Sure, we have some gripes about the UK’s socialism – high taxes, long waits for doctors, incentives for not working, etc. But being in the US, we are really grateful for some of the benefits we get from the system.
This morning at the Super 8 Motel in Murdo, South Dakota (yes, we succumbed again to the joys and comforts of motels – this time staying at the $64-with-tax king of motels, which boasts laundry, WiFi, cable, make-your-own waffles for breakfast and a coffee maker in the room), I was talking to the girl on the desk.
With a baby just a few weeks older than Lulu, she went back to work four weeks after the birth. I couldn’t even walk after four weeks. It’s not that extreme for most people, who seem to get about three months – fully paid - off by saving up sick leave and invoking something called disability. My question is: does this imply that having kids means you’re sick and disabled?
In contrast, under UK law, I get nine months’ maternity leave and my job is protected for a full year. It’s thanks to that provision that we can make this trip.
If your company, like mine, does not offer anything over the government minimum, you get six weeks’ pay at 90% and then 120 pounds per week for the duration of the nine months, with the last three months unpaid.
Now on to healthcare, which is obviously a huge topic here, with President Barack Obama (vainly?) trying to convince Congress and the country to approve some type of universal coverage.
In the UK, a small percentage of each paycheck goes towards the National Health Service (NHS), and everyone is covered – whether they work or not. The system is slow and uneven, but usually, if something goes wrong, you can get it fixed.
One direct benefit to us is that Daniel, who has his own business, is covered without costly insurance payments. If we wanted to move here, we’d have to hope that my job gave our whole family coverage.
We don’t really get the opposition to universal health coverage – isn’t it in everyone’s interest to have a healthy populace?
The problem seems to be that Obama is spending all his airtime – we saw him on TV before a joint session of Congress two weeks ago and again last night on talk show Dave Letterman - extolling the good of his idea, rather than explaining exactly how it would work and how it would be paid for.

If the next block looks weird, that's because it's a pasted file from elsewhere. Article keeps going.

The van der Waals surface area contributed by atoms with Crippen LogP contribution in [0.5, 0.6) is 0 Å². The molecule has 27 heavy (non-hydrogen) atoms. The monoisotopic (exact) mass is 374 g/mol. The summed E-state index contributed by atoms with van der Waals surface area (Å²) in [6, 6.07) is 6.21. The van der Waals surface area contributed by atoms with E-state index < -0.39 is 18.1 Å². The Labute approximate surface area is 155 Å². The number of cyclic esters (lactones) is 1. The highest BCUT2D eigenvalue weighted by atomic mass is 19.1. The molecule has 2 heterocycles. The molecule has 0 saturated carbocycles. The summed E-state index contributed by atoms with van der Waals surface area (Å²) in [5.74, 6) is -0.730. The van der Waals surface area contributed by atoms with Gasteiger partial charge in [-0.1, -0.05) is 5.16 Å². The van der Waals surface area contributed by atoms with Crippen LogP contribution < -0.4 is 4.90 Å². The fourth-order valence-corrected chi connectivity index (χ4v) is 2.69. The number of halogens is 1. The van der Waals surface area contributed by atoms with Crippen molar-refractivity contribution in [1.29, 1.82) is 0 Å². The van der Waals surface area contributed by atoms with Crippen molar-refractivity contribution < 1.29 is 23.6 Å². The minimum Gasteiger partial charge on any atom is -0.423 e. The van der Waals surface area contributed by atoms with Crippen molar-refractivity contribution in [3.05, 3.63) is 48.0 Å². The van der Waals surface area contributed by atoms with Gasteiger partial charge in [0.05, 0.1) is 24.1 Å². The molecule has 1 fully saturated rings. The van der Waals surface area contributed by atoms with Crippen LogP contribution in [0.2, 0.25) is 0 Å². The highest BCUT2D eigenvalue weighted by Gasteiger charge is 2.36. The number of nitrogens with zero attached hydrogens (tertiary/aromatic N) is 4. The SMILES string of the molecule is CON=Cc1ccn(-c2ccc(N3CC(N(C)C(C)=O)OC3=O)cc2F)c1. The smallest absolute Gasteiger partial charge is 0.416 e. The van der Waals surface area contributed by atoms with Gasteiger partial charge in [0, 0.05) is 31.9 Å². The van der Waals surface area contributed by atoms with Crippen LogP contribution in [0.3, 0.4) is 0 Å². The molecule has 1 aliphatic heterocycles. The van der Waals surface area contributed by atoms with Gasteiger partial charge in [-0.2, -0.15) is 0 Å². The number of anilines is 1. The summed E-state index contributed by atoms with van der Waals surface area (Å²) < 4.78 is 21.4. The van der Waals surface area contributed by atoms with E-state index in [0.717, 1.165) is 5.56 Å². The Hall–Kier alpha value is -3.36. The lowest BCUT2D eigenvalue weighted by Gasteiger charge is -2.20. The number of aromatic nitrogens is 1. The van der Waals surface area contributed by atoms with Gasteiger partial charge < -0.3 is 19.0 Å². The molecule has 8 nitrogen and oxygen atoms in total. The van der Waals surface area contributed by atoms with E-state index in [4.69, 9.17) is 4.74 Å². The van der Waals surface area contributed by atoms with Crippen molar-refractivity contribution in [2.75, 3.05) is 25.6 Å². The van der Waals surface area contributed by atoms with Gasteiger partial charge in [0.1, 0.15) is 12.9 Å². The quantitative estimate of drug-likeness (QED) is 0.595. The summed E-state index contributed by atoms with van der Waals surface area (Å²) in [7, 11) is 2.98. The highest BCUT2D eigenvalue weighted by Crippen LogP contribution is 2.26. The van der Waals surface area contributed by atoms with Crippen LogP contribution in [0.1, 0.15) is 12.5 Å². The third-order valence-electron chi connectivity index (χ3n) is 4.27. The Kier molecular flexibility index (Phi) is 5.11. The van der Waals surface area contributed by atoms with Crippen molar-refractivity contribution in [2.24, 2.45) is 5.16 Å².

He’s got his work cut out for him. We’ve been listening to a lot of Christian radio in the car here – just to learn firsthand what exactly the conservative groups are thinking and saying – and they allege that universal health coverage is going against God’s will.
I don’t have that religious a background, but Jesus always struck me as a bit of a socialist, working on behalf of the poor, the sick and those gone astray. But these guys, who seem to have quite a following, say it goes against Freedom.
Claire – On maternity leave from career as editor of monthly finance trade magazines, and occasionally a freelance translator. Half-American/half-English, raised in the suburbs of New York, has lived in London for almost nine years.
Daniel – Furniture designer/maker based on London’s Columbia Road flower market, for ten years, also an aspiring painter and DIY supremo. On one-year career break to reconsider options. English by birth, but mother is half-American and spent part of her childhood in Bronxville, New York.
Sophia – 3.5-year old spitfire who loves school, singing, swimming and being a big sister
Lulu – Born May 8 of this year, a model baby who eats, sleeps and gurgles.
Special guests – American, British and international friends and family who drop in along our trip to see whatever part of the country they fancy. They’re welcome to travel in the car with us and sleep in an adjoining tent.